John Bowlby and the Tavistock Clinic Historical and political context to Bowlby’s professional
Bowlby became attached to members of the Tavistock group during the war. My colleague Felicity de Zulueta, Head of the Trauma Unit at the Maudsley Hospital, met him in 1990 to discuss her book From Pain to Violence: The Traumatic Roots of Destructiveness, in which she challenges those who believe that mankind is innately violent. On the contrary, she expressed the view that violence is the outcome of man’s traumatic experiences: attachment gone wrong (Bowlby, 1984; Zulueta, 1993). Bowlby was pleased to learn about Zulueta’s work and encouraged her to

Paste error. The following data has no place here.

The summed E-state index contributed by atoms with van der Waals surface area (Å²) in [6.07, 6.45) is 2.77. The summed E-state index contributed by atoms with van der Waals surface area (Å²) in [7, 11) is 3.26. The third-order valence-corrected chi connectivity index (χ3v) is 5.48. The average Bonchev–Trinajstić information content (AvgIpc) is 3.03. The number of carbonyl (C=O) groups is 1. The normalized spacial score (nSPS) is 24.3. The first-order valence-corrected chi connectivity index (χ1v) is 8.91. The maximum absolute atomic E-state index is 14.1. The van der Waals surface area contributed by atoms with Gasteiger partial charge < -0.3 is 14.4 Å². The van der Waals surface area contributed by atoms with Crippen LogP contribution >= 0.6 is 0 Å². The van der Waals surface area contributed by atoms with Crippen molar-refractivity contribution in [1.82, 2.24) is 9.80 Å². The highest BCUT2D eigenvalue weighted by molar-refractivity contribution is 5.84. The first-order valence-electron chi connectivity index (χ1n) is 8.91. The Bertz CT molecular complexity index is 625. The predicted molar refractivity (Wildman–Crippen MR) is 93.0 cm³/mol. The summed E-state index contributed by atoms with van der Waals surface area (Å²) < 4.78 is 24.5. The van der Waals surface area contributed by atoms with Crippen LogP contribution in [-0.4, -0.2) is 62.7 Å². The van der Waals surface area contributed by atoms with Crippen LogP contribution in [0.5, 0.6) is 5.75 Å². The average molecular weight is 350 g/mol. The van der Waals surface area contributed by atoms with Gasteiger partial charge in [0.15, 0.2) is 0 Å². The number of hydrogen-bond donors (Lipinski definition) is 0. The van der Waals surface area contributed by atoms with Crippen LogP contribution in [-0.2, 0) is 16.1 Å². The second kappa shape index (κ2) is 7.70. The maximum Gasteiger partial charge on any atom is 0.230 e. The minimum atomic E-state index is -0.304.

pursue it. He also told her that, in spite of its brutal destructiveness, the Second World War had given him the gift of a close friendship, an attachment with the group of men with whom he fought. This group, the invisible college (see Chapter 3), played a major part in the reorganisation of the Tavistock after the war. In an interview at 70, Bowlby recalled:
We were a group for which the Tavistock acted as a kind of anchor so the notion was that some of the pre-war Tavistock people, together with some of the rest of us who were not Tavistock but who were in the party, should develop something or other as a post-war enterprise around the Tavistock.